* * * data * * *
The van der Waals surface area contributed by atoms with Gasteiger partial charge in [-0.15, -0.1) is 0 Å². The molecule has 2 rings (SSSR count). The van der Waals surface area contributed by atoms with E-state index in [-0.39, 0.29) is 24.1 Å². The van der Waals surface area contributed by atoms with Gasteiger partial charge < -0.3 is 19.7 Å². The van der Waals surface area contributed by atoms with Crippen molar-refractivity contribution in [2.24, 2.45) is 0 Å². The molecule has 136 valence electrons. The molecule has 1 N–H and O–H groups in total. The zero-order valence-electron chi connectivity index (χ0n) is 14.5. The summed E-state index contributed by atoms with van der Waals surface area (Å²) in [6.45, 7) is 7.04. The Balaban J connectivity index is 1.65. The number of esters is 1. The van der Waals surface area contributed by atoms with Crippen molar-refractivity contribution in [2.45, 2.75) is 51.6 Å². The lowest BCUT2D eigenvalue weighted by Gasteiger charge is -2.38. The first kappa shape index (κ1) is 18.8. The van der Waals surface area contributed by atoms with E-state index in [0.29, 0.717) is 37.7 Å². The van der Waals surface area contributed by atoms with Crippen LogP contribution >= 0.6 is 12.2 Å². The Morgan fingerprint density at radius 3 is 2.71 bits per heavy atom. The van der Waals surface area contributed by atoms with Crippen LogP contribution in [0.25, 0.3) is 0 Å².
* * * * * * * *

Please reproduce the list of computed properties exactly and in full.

The van der Waals surface area contributed by atoms with Gasteiger partial charge in [-0.15, -0.1) is 0 Å². The molecule has 2 rings (SSSR count). The van der Waals surface area contributed by atoms with E-state index in [-0.39, 0.29) is 24.1 Å². The van der Waals surface area contributed by atoms with Gasteiger partial charge < -0.3 is 19.7 Å². The van der Waals surface area contributed by atoms with Crippen molar-refractivity contribution in [2.24, 2.45) is 0 Å². The molecule has 136 valence electrons. The molecule has 1 N–H and O–H groups in total. The zero-order valence-electron chi connectivity index (χ0n) is 14.5. The summed E-state index contributed by atoms with van der Waals surface area (Å²) in [6.45, 7) is 7.04. The Balaban J connectivity index is 1.65. The number of esters is 1. The van der Waals surface area contributed by atoms with Crippen molar-refractivity contribution in [2.45, 2.75) is 51.6 Å². The lowest BCUT2D eigenvalue weighted by Gasteiger charge is -2.38. The first kappa shape index (κ1) is 18.8. The van der Waals surface area contributed by atoms with E-state index in [0.29, 0.717) is 37.7 Å². The van der Waals surface area contributed by atoms with Crippen LogP contribution >= 0.6 is 12.2 Å². The Morgan fingerprint density at radius 3 is 2.71 bits per heavy atom. The van der Waals surface area contributed by atoms with Crippen LogP contribution in [0.25, 0.3) is 0 Å².